I really enjoy going through old patterns and old recipes. Every time I stop by a yard sale or such, I’m usually looking for old stuff people don’t value any more, like their grandmother’s recipe box, dusty old books, or pile of crochet magazines and doilies. Or handmade bedspreads that no one wants, because they acquired holes over the decades of memories and use.
To me, looking through these things is like walking back in time. I like to think about the people who held and used these things. What their stories might be. What life might have been like for them.
I probably got this trait from my Grandma Dot, who also hung onto little unsung treasures from generations of our own family. When family passed away, while it seemed other relatives were always interested in whatever furniture and such, my grandma was the one who couldn’t bear to toss out the letters, recipes and patterns. And I totally get that.
Last year my uncle passed on to me a couple of boxes of loose recipes that were in Grandma Dot’s possession. Inside is a mix of recipes that were hers, but also recipes from other members of the family. My great-grandmother, my Aunt Hazel, and so many others. We’re not entirely sure where they are all from. I recognize my grandmother’s handwriting, but no one else’s.
There were also several recipes saved from pamphlets, advertisements, product wrappers and books.
One such interesting piece was a simple typed up sheet of recipes from the local gas company’s “Home Service Department,” circa 1930-40s. Likely a little thank you to the “lady of the house.” It also contained a little promo for the Chambers Stove and the gas-powered Electrolux refrigerator.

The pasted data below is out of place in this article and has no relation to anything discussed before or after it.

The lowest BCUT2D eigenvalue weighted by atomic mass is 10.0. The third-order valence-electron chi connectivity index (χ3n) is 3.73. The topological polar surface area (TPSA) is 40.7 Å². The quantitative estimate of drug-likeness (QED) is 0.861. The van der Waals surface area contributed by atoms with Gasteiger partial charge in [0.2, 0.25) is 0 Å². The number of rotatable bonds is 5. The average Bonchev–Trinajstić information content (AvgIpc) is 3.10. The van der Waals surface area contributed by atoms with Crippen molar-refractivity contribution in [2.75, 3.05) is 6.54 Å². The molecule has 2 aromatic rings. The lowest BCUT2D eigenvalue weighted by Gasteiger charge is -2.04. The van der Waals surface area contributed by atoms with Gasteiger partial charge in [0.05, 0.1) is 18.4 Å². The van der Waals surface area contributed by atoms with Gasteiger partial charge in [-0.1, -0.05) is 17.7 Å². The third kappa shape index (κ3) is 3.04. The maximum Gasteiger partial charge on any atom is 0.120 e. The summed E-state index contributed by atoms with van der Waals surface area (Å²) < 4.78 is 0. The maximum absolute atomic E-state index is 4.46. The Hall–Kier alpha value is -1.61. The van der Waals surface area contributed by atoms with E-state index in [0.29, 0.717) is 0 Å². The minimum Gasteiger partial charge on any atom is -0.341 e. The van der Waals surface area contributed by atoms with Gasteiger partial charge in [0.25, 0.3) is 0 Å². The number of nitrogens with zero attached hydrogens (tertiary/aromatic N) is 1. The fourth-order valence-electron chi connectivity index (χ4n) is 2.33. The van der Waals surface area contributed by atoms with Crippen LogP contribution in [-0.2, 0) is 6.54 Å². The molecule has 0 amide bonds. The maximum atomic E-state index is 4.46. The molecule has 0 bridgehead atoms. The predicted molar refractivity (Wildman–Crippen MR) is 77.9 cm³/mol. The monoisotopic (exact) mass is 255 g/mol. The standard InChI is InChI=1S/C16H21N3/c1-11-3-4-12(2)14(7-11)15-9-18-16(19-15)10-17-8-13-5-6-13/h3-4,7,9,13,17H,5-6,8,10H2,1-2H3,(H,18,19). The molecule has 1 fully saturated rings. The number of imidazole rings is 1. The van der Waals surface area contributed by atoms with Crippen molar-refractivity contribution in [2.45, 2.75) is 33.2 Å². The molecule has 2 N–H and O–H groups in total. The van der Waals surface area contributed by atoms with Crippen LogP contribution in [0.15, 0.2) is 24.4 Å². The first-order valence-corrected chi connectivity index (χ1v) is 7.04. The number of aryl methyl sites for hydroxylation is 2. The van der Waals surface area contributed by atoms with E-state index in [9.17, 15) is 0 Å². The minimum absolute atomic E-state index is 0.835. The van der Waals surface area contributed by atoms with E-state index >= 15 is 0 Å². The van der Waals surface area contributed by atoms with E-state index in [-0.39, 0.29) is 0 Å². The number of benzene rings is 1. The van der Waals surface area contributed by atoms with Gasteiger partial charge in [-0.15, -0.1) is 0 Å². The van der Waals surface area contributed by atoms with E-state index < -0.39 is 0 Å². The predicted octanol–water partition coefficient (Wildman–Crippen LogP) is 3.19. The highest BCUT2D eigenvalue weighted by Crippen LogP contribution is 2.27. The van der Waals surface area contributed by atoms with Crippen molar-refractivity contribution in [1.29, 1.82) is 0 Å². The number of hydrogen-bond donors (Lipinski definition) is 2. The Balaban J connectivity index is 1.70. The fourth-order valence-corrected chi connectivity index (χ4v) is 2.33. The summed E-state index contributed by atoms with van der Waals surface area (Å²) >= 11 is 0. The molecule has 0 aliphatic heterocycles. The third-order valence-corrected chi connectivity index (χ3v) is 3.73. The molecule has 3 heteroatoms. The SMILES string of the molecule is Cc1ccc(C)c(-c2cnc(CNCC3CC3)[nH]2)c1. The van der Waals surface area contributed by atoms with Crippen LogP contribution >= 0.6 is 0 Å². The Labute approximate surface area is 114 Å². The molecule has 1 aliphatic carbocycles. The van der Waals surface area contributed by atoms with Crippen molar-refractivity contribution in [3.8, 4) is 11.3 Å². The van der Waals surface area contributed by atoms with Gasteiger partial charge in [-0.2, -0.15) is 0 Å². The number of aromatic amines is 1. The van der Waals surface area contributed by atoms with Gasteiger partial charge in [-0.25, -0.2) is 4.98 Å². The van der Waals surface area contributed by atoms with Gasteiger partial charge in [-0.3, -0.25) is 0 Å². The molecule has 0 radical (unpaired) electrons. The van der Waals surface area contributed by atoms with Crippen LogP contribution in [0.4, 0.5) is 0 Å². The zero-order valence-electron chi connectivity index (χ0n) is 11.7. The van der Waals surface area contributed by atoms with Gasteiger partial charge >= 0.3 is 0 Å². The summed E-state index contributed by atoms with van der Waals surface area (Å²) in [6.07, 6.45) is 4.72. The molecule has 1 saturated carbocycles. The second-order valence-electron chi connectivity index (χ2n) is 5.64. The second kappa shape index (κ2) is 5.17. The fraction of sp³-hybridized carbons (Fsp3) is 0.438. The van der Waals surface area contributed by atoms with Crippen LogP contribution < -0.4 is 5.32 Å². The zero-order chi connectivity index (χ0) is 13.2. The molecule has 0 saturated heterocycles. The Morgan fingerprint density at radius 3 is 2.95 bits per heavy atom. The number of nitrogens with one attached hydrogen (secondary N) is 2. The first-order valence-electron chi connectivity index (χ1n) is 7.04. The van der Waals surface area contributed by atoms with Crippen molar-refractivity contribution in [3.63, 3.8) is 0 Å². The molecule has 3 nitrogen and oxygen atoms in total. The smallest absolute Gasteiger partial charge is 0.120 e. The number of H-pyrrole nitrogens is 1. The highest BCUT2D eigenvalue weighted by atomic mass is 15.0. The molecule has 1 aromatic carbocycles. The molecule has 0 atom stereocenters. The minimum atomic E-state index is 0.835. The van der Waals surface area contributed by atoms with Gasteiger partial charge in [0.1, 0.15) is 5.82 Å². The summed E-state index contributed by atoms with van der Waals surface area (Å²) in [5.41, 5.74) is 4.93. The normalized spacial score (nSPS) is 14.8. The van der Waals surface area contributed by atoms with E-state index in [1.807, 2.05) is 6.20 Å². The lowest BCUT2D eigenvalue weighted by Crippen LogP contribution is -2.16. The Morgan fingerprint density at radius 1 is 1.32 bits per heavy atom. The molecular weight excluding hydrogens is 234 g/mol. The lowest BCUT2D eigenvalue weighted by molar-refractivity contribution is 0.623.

Ten recipes were crammed onto the front/back page, but the one that stood out to me most was the “Penny-Wise Porterhouse Steak.” (You can read the whole recipe here.)
Reading over the recipe, which mixes 3 parts ground beef with 1 part ground pork + egg, grated onion, salt/pepper and cracker crumbs – it sounds very much like a meat loaf recipe! So I’m thinking, where’s the “steak” in all this.
Until I read this, after the instructions to combine everything: “Shape to resemble steak about 1½” thick.”
And then the instructions essentially have you broil said fake-steak (aka meatloaf) in the oven until it’s good and browned. “Serves 5.”
No wonder my dad’s idea of steak was shoe leather well-done.
It’s interesting though. Grandma Dot (and both my grandpas) survived The Great Depression. Both my grandfather’s served in WWII and Korea. Their generation understood tough times and shortages. And they figured out ways to get by.
“Penny-Wise” recipes were just part of that life.
But I guess the thing that really struck me was… today it’s just meatloaf. But back then, they played it up as “steak.” Giving the dish some dignity, even if in name only.
My gut instinct is a deep aversion to putting lipstick on a zombie. Call it my Gen-X rebellious sensibilities.
But today, with all our family is going through, I think I see that perhaps they weren’t just trying to make something worthless look appealing. Maybe they were trying to preserve their memories and experiences during an incredibly painful and scary time.
A time when I know my grandparents weren’t sure what their future would look like. What the US would look like. Here they were, newly wed and all hell broke loose in the world. I can’t imagine.
So while everyone had to adjust, it makes sense to me, from that perspective, that it wasn’t just about making a simple food seem higher class than it was.
But about keeping their chin up, their spirits healthy and still gathering around the table as a family to be thankful.
Even if it was just for broiled, “steak” shaped meatloaf.